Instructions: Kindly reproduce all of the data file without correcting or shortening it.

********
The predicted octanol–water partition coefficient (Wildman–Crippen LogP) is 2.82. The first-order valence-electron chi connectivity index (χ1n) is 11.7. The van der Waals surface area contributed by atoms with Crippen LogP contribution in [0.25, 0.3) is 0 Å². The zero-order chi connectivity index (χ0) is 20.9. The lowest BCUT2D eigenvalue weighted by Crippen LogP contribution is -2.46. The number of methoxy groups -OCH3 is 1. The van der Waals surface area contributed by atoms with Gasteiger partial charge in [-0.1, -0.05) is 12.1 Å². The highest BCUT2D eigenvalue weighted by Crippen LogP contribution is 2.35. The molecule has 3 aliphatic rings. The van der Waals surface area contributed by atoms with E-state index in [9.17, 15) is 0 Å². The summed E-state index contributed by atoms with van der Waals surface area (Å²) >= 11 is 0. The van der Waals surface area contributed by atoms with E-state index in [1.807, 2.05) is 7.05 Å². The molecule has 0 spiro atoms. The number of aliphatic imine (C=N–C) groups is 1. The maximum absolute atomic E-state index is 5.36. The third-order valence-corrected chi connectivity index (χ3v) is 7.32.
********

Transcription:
The predicted octanol–water partition coefficient (Wildman–Crippen LogP) is 2.82. The first-order valence-electron chi connectivity index (χ1n) is 11.7. The van der Waals surface area contributed by atoms with Crippen LogP contribution in [0.25, 0.3) is 0 Å². The zero-order chi connectivity index (χ0) is 20.9. The lowest BCUT2D eigenvalue weighted by Crippen LogP contribution is -2.46. The number of methoxy groups -OCH3 is 1. The van der Waals surface area contributed by atoms with Gasteiger partial charge in [-0.1, -0.05) is 12.1 Å². The highest BCUT2D eigenvalue weighted by Crippen LogP contribution is 2.35. The molecule has 3 aliphatic rings. The van der Waals surface area contributed by atoms with E-state index in [9.17, 15) is 0 Å². The summed E-state index contributed by atoms with van der Waals surface area (Å²) >= 11 is 0. The van der Waals surface area contributed by atoms with E-state index in [1.807, 2.05) is 7.05 Å². The molecule has 0 spiro atoms. The number of aliphatic imine (C=N–C) groups is 1. The maximum absolute atomic E-state index is 5.36. The third-order valence-corrected chi connectivity index (χ3v) is 7.32.